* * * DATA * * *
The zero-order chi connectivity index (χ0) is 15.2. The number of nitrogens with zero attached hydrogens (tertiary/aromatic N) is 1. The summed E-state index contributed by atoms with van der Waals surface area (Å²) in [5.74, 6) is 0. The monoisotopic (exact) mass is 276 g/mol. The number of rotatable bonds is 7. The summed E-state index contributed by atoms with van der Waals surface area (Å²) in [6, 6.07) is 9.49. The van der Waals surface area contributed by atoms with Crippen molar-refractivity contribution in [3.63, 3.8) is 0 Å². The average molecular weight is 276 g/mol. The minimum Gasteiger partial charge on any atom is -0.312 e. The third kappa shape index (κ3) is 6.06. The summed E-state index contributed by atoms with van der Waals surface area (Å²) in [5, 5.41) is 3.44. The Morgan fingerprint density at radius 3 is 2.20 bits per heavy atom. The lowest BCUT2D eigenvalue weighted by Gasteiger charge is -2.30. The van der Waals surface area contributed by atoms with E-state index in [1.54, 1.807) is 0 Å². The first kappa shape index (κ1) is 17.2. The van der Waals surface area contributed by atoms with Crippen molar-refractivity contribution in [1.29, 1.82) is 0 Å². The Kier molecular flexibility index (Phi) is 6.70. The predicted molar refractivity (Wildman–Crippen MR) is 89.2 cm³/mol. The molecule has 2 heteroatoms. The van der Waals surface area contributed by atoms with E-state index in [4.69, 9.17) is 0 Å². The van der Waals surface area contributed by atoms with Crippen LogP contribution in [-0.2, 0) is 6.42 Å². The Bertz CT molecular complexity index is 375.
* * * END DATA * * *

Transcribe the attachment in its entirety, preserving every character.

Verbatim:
The zero-order chi connectivity index (χ0) is 15.2. The number of nitrogens with zero attached hydrogens (tertiary/aromatic N) is 1. The summed E-state index contributed by atoms with van der Waals surface area (Å²) in [5.74, 6) is 0. The monoisotopic (exact) mass is 276 g/mol. The number of rotatable bonds is 7. The summed E-state index contributed by atoms with van der Waals surface area (Å²) in [6, 6.07) is 9.49. The van der Waals surface area contributed by atoms with Crippen molar-refractivity contribution in [3.63, 3.8) is 0 Å². The average molecular weight is 276 g/mol. The minimum Gasteiger partial charge on any atom is -0.312 e. The third kappa shape index (κ3) is 6.06. The summed E-state index contributed by atoms with van der Waals surface area (Å²) in [5, 5.41) is 3.44. The Morgan fingerprint density at radius 3 is 2.20 bits per heavy atom. The lowest BCUT2D eigenvalue weighted by Gasteiger charge is -2.30. The van der Waals surface area contributed by atoms with E-state index in [1.54, 1.807) is 0 Å². The first kappa shape index (κ1) is 17.2. The van der Waals surface area contributed by atoms with Crippen molar-refractivity contribution in [1.29, 1.82) is 0 Å². The Kier molecular flexibility index (Phi) is 6.70. The predicted molar refractivity (Wildman–Crippen MR) is 89.2 cm³/mol. The molecule has 2 heteroatoms. The van der Waals surface area contributed by atoms with E-state index in [4.69, 9.17) is 0 Å². The van der Waals surface area contributed by atoms with Crippen LogP contribution in [-0.2, 0) is 6.42 Å². The Bertz CT molecular complexity index is 375.